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China touts railway tech for HSR project 

CHINA is stepping up efforts ahead of a tender for the proposed 350km high-speed rail (HSR) project linking Kuala Lumpur to Singapore.
 
China Railway Corp deputy chief engineer Zhao Guo Tang highlighted China’s strengths in railway engineering during a recent interview with journalists from Asean in Beijing.

“One of the benefits of procuring our railway signalling technology is that it compatible with many existing systems. When we design and build HSR lines, we keep in mind that the alignment has to serve as many passengers as possible and on the fastest route,” he said.

Zhao said China Railway Corp, which owns and operates 18 railway bureaus nationwide, had cost-efficient technology and was experienced in constructing and operating the world’s most extensive HSR network with more than 22,000km of track.

China first introduced the HSR service in April 2007, and, within a decade, it has an annual ridership of more than 1.5 billion people.

China’s HSR network is the most heavily used in the world, with the 1,318km Beijing–Shanghai HSR transporting an average of 220,000 passengers daily. 
Image credit: New Straits Times
Other heavily used lines is the 2,298km Beijing–Guangzhou HSR, the world’s longest, and the Shanghai Maglev, the world’s first high-speed commercial magnetic levitation line and sole non-conventional track line of the network.

“When it comes to the design and construction of HSR lines, connectivity and integration into existing railway network is important for a thriving transport system,” said Zhao. The Kuala Lumpur-Singapore HSR will have a maximum design speed of 350kph and run on a double track with a single gauge. It will cut travelling time between the two capitals to 90 minutes, compared with a near five-hour drive under normal traffic condition.

The HSR line will start at Bandar Malaysia, the site of a former air force base in Kuala Lumpur, passing through Putrajaya, Seremban, Melaka, Muar, Batu Pahat and Iskandar Puteri, before ending at Jurong East in Singapore via a bridge over the Straits of Johor.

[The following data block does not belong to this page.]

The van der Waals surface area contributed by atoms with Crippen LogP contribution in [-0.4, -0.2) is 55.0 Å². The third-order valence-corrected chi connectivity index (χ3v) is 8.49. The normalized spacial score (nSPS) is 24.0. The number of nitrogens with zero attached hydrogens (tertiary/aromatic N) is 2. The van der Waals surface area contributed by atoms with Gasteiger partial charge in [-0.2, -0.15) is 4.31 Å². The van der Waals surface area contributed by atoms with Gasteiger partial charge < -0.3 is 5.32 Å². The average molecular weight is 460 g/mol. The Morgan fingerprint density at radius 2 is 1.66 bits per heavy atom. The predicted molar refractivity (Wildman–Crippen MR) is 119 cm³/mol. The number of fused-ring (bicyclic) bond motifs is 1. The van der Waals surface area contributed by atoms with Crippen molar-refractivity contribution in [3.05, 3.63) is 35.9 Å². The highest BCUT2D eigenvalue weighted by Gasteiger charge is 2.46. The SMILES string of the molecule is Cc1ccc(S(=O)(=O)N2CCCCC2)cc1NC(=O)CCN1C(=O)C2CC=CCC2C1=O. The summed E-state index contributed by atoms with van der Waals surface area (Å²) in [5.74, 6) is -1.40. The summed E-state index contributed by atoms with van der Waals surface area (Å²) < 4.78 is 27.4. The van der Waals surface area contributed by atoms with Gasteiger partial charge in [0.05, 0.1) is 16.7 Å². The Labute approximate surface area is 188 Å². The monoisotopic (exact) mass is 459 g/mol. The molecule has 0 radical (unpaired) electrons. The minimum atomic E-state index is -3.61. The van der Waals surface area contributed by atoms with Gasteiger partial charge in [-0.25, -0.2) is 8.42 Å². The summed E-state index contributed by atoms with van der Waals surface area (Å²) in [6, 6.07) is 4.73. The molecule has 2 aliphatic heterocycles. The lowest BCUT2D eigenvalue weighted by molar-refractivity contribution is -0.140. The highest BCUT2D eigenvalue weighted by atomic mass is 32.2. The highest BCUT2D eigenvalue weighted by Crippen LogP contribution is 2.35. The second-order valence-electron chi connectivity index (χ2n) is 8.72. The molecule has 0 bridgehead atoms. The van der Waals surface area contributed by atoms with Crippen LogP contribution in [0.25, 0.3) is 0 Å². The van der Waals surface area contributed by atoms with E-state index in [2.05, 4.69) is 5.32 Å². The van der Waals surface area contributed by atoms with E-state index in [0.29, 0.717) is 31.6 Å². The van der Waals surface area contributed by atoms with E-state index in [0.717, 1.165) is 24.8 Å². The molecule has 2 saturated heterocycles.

Last year, Prime Minister Datuk Seri Najib Razak and Singapore’s Prime Minister Lee Hsien Loong signed an agreement detailing the legal requirements of the HSR line.

Construction is slated to be completed by 2026.

Apart from China, other parties that have also shown serious interest to tender for the estimated RM60 billion Kuala Lumpur-Singapore HSR project include companies from Japan, South Korea, France, Spain and Germany.

China’s intricate network of railway lines radiate in eight directions from the Zhengzhou city, the hub of China’s railway network.
This railway hub is capable of handling up to 200,000 passengers per day.

In Xi’an city, about 600km west of Zhengzhou city, China Railway First Survey & Design Institute Group Co Ltd (FSDI) said it was familiar with Malaysia’s railway sector.

While it is not involved in the consultancy for the HSR project, FSDI said it was doing work on the 600km East Coast Rail Link (ECRL) linking Port Klang (in Selangor), Kuantan Port (in Pahang), and Kota Baru (in Kelantan).

China Communications Construction Company, the main contractor for the RM55 billion ECRL, has tasked FSDI to collaborate with Malaysia’s consultant HSS Engineers Bhd in the preliminary design of the route.

“When we look at the overall aspect of the ECRL, the most challenging stretch would be the 18km tunnel across the Titiwangsa Range,” said FSDI director-general and senior economist Han Dong.

“From our decades of experience in extreme engineering of railway design for passengers and freight, we know how to overcome this type of challenge,” said Han.

“We adapt our technology to the tropical settings and on-the-ground feedback provided by HSS Engineers, our local partner in Malaysia,” he added.
Source by: 
New Straits Times
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